We’ve previously covered California’s sweeping Paid Sick Leave Law that took effect July 1, 2015 here and here. Now Santa Monica – not to be outdone by Bay Area sister municipalities in San Francisco, Oakland, and Emeryville – enacted its own paid sick leave ordinance (“Ordinance”) on January 26, 2016 – just two weeks after it was initially proposed.

The Santa Monica Ordinance, like its Northern California counterparts, mandates that most employers provide paid sick leave well in excess of California requirements, and allows covered employees of employers with 26 or more employees to accrue up to 72 hours of paid sick leave. Further, unlike California law, the Ordinance does not place an annual use limit on accrued sick leave.

Because the Ordinance is not preempted by California law, covered Santa Monica employers must comply with both the California Paid Sick Leave Law and the Ordinance. When the two conflict, the employer must follow the provision that is more generous to the employee.

Unless there is a referendum, the Ordinance will become law after 30 days, on February 25, 2016. The Ordinance provides that paid sick leave begins to accrue as of the “operative date” of the Ordinance. That term is not defined. According to the Santa Monica City Council’s office, the effective date of the Ordinance’s paid sick leave provisions is July 1, 2016.

And now, the key provisions of the Ordinance:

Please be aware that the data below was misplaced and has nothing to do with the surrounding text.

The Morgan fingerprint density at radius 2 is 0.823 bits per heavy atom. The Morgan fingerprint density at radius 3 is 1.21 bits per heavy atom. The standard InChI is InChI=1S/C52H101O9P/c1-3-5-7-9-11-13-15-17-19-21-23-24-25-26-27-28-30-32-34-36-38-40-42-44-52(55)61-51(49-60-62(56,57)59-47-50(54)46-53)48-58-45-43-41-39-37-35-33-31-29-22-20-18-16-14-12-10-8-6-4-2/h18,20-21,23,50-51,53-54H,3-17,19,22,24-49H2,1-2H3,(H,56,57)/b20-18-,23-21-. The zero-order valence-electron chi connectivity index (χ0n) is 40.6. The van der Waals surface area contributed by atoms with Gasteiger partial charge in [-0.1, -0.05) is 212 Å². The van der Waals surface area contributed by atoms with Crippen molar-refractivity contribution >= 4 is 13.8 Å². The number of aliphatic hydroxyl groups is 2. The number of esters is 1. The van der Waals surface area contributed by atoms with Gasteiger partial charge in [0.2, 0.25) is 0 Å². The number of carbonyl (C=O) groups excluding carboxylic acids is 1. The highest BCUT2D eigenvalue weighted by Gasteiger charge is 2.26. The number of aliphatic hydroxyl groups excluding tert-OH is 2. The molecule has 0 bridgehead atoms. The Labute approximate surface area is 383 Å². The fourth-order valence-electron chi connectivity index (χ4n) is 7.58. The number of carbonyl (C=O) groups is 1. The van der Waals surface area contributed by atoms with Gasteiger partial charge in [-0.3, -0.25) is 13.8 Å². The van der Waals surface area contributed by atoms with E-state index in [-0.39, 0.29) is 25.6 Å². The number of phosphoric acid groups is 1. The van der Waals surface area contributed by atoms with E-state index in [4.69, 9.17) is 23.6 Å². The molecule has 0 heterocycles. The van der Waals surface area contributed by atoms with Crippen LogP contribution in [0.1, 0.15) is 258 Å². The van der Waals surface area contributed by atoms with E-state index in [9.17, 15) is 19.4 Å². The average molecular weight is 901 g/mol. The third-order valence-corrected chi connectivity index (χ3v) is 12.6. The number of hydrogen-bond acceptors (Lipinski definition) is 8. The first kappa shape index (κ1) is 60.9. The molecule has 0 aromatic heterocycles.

Who Is Covered?

The Ordinance generally covers any employee who works at least two hours a week in Santa Monica, subject to limited exceptions noted below. “Hotel workers” (excluding those employed in a managerial, supervisory, or confidential role) whose primary place of employment is at a Santa Monica hotel are covered by the paid sick leave provision of the Ordinance, regardless of how many hours they work in Santa Monica in a particular week.

Employees excluded from coverage are federal, state, county, and city government employees (including those employed by government agencies, school districts, and all other public entities). The Ordinance also does not cover employees who have waived their paid sick leave rights in a collective bargaining agreement (CBA) if the waiver is explicitly set forth in the agreement in clear and unambiguous terms.

How Much Sick Leave Must Be Provided? (Accrual, Accrual Caps, and Carry Over)

The Ordinance mandates paid sick leave in excess of the state requirement. Like the California Paid Sick Leave Law, the Ordinance provides that employees accrue one hour of paid sick leave for every 30 hours worked (including overtime hours). Significantly, however, the Ordinance’s accrual cap for employers with 26 or more employees far exceeds the state law’s 48-hour accrual cap. Specifically, employers with 26 or more employees must permit employees to accrue up to 72 hours of paid sick leave. Employers with 25 or fewer employees must allow employees to accrue up to 40 hours of paid sick leave.

These accrual caps are point-in-time caps – not annual accrual caps. Also, all accrued, unused paid sick leave (up to the maximum cap) carries over from year to year. And unlike the California law, which permits employers to limit paid sick leave use to 24 hours or three days per year, the Ordinance does not place an annual use limit on accrued paid sick leave.